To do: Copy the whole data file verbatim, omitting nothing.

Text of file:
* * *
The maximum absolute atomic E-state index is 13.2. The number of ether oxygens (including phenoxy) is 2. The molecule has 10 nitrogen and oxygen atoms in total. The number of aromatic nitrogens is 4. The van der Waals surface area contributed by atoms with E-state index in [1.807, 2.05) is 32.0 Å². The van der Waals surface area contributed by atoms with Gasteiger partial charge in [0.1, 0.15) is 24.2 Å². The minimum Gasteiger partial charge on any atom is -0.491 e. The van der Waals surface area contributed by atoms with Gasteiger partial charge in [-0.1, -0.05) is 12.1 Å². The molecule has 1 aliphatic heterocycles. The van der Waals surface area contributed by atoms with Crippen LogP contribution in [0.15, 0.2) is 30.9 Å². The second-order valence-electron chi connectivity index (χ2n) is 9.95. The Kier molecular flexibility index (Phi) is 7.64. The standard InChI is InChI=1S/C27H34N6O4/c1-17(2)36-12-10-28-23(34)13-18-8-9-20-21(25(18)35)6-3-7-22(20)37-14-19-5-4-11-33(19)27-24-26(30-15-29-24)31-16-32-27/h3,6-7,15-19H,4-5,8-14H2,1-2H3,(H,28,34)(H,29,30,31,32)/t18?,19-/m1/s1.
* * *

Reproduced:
The maximum absolute atomic E-state index is 13.2. The number of ether oxygens (including phenoxy) is 2. The molecule has 10 nitrogen and oxygen atoms in total. The number of aromatic nitrogens is 4. The van der Waals surface area contributed by atoms with E-state index in [1.807, 2.05) is 32.0 Å². The van der Waals surface area contributed by atoms with Gasteiger partial charge in [0.1, 0.15) is 24.2 Å². The minimum Gasteiger partial charge on any atom is -0.491 e. The van der Waals surface area contributed by atoms with Gasteiger partial charge in [-0.1, -0.05) is 12.1 Å². The molecule has 1 aliphatic heterocycles. The van der Waals surface area contributed by atoms with Crippen LogP contribution in [0.15, 0.2) is 30.9 Å². The second-order valence-electron chi connectivity index (χ2n) is 9.95. The Kier molecular flexibility index (Phi) is 7.64. The standard InChI is InChI=1S/C27H34N6O4/c1-17(2)36-12-10-28-23(34)13-18-8-9-20-21(25(18)35)6-3-7-22(20)37-14-19-5-4-11-33(19)27-24-26(30-15-29-24)31-16-32-27/h3,6-7,15-19H,4-5,8-14H2,1-2H3,(H,28,34)(H,29,30,31,32)/t18?,19-/m1/s1.